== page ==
As we left New York we surprised the kids by turning left for Orlando and Harry Potter World. Chris and I are also big fans so this had been on the family “wish” list for the last 18 months. Before leaving Orlando, we spent a day at Disney World as well.
Everyone kept asking us when we were coming home, so Chris and I figured we wouldn’t until we had to, so driving to Key West, the southernmost point of the US, seemed like a good halfway point.
We started camping after leaving Orlando, trying to enjoy the good weather. We were all taken aback after meeting a family in Florida that had been camping with five kids for three weeks in a northern Florida campground. After a few exchanges, we were left with the impression that this family had lost its home due to financial troubles and was living in a tent. Sometimes we simply have no idea how bad things have become for people.
We had run out of oil in North Carolina and a conversation with the manager of a small vegetarian/organic café on Southard Street in Key West, called, “The Café” revealed 10 containers of used oil in his storage room. Thanks to Tanyo, we have driven from Key West to Alabama on oil, with a little left over to get us into Texas. So far we have run about 6,300 of 13,000 kms on oil since we left Darfield, with hopes to pick up more oil before we return.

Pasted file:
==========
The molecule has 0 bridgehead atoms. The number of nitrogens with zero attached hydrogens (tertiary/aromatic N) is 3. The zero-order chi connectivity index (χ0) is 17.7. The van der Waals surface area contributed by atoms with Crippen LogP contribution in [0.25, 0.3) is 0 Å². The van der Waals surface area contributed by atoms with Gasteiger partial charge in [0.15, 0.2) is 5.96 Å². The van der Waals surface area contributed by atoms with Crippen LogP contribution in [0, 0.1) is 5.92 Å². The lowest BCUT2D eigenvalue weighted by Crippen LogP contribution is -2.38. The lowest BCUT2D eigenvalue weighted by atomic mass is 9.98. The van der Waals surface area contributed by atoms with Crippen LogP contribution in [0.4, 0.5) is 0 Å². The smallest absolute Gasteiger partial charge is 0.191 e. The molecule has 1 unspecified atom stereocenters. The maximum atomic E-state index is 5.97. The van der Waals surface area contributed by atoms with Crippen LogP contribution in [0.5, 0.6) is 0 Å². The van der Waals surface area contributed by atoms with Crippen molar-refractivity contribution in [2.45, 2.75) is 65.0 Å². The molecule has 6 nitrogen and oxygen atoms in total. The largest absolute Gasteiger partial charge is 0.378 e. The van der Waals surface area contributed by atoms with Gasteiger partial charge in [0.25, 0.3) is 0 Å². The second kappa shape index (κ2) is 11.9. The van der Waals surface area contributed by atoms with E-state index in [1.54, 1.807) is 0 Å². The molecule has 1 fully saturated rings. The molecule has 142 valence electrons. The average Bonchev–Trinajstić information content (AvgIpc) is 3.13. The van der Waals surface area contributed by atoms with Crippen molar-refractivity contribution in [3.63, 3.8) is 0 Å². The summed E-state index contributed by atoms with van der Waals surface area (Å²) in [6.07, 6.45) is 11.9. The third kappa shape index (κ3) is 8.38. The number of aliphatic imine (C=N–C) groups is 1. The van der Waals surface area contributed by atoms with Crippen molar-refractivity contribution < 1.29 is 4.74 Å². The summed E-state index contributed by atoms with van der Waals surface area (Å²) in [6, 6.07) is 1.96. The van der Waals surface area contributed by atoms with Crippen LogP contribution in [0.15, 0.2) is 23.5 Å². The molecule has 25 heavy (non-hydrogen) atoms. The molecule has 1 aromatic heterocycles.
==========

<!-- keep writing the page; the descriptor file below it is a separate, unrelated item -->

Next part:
Our trip has not been without its moments. Traffic coming into and out of NYC was stressful and resulted in some terse words exchanged by driver and navigator. The kids, once the novelty of travelling wore off, returned to their usual petty arguments about who gets the charger on the inverter, and whose turn it is to help Chris unload the van, or filter oil.
In Key West we experienced an overnight windstorm, only to wake up to half the fly detached and whipping about, and a pole broken by the sheer force of the gale. We took the tent down in a panic, trying to deflate our “sail” as quickly as possible, much to the amusement of the “RVers” peering out of their curtained vehicles.
Venice, Florida, dropped to below freezing, driving Katie and me to the warmth of the van, leaving the others to fend as they would in the tent. Common questions from the back? “When can we eat?”, “Where are we going next?”, “Can I sit in the front,” and “Who unplugged my ipod?”
Homeschooling on the road is great and we are following more of the unschooling approach on this trip, allowing each locale and adventure to dictate the kids’ learning opportunities. Every day is school and the kids are in weekly contact with their teacher. Some subjects like math, have taken a back seat, but what great “units” on history, humanities, social studies and the arts and sciences.
As I write this we are in Mobile, Alabama. Oh, how the accents delight us; and our tentative plans are to make our way to Taos, New Mexico, home to Earthship Biotecture, the folks who inspired us to build our own earthship.
Then we may drive into California via Death Valley. We are meeting up with Barriere-ites, Henry and Lee-Ann McKintuck, in the San Francisco Bay area, where they recently bought a sailboat. We hope to spend a few days helping them work on the boat and showing the kids the city, where we lived for a year in 1997/1998.
Then we will be coming home at the end of January…maybe…if we have to!
The Newton/Burkholder family lives in Darfield and is currently building an earthship, a sustainable house made out of tires and pop cans. For more information on their winter adventure and a map of their travels, go to www.darfieldearthship.com or their Facebook page, The Darfield Earthship.